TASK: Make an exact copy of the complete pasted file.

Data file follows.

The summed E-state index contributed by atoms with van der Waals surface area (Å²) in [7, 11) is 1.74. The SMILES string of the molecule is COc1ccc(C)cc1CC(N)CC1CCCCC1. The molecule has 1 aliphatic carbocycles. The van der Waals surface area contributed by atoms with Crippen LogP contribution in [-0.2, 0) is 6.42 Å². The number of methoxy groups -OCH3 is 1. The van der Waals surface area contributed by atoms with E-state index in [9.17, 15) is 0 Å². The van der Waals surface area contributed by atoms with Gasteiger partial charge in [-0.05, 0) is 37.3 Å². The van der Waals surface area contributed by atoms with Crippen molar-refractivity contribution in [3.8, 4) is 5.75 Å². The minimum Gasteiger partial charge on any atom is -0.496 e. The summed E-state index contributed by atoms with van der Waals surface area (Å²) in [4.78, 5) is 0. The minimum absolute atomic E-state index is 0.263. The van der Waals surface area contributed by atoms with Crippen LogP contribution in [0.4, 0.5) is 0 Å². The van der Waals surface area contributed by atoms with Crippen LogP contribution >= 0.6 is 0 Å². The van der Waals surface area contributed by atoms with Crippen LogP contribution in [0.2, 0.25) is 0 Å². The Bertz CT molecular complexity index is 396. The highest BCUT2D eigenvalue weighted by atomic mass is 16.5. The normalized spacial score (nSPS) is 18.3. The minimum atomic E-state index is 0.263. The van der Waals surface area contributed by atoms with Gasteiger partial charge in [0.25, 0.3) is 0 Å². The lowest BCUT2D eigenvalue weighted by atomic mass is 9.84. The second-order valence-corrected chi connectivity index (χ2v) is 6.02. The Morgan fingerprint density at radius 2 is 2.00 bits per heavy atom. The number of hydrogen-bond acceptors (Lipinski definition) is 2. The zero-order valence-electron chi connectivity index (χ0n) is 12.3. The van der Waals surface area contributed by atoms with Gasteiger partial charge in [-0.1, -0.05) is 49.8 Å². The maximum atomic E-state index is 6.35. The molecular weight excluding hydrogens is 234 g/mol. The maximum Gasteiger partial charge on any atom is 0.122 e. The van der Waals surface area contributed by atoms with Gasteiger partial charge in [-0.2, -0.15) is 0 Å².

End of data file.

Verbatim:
The summed E-state index contributed by atoms with van der Waals surface area (Å²) in [7, 11) is 1.74. The SMILES string of the molecule is COc1ccc(C)cc1CC(N)CC1CCCCC1. The molecule has 1 aliphatic carbocycles. The van der Waals surface area contributed by atoms with Crippen LogP contribution in [-0.2, 0) is 6.42 Å². The number of methoxy groups -OCH3 is 1. The van der Waals surface area contributed by atoms with E-state index in [9.17, 15) is 0 Å². The van der Waals surface area contributed by atoms with Gasteiger partial charge in [-0.05, 0) is 37.3 Å². The van der Waals surface area contributed by atoms with Crippen molar-refractivity contribution in [3.8, 4) is 5.75 Å². The minimum Gasteiger partial charge on any atom is -0.496 e. The summed E-state index contributed by atoms with van der Waals surface area (Å²) in [4.78, 5) is 0. The minimum absolute atomic E-state index is 0.263. The van der Waals surface area contributed by atoms with Crippen LogP contribution in [0.4, 0.5) is 0 Å². The van der Waals surface area contributed by atoms with Crippen LogP contribution >= 0.6 is 0 Å². The van der Waals surface area contributed by atoms with Crippen LogP contribution in [0.2, 0.25) is 0 Å². The Bertz CT molecular complexity index is 396. The highest BCUT2D eigenvalue weighted by atomic mass is 16.5. The normalized spacial score (nSPS) is 18.3. The minimum atomic E-state index is 0.263. The van der Waals surface area contributed by atoms with Gasteiger partial charge in [0.25, 0.3) is 0 Å². The lowest BCUT2D eigenvalue weighted by atomic mass is 9.84. The second-order valence-corrected chi connectivity index (χ2v) is 6.02. The Morgan fingerprint density at radius 2 is 2.00 bits per heavy atom. The number of hydrogen-bond acceptors (Lipinski definition) is 2. The zero-order valence-electron chi connectivity index (χ0n) is 12.3. The van der Waals surface area contributed by atoms with Gasteiger partial charge in [-0.1, -0.05) is 49.8 Å². The maximum atomic E-state index is 6.35. The molecular weight excluding hydrogens is 234 g/mol. The maximum Gasteiger partial charge on any atom is 0.122 e. The van der Waals surface area contributed by atoms with Gasteiger partial charge in [-0.2, -0.15) is 0 Å².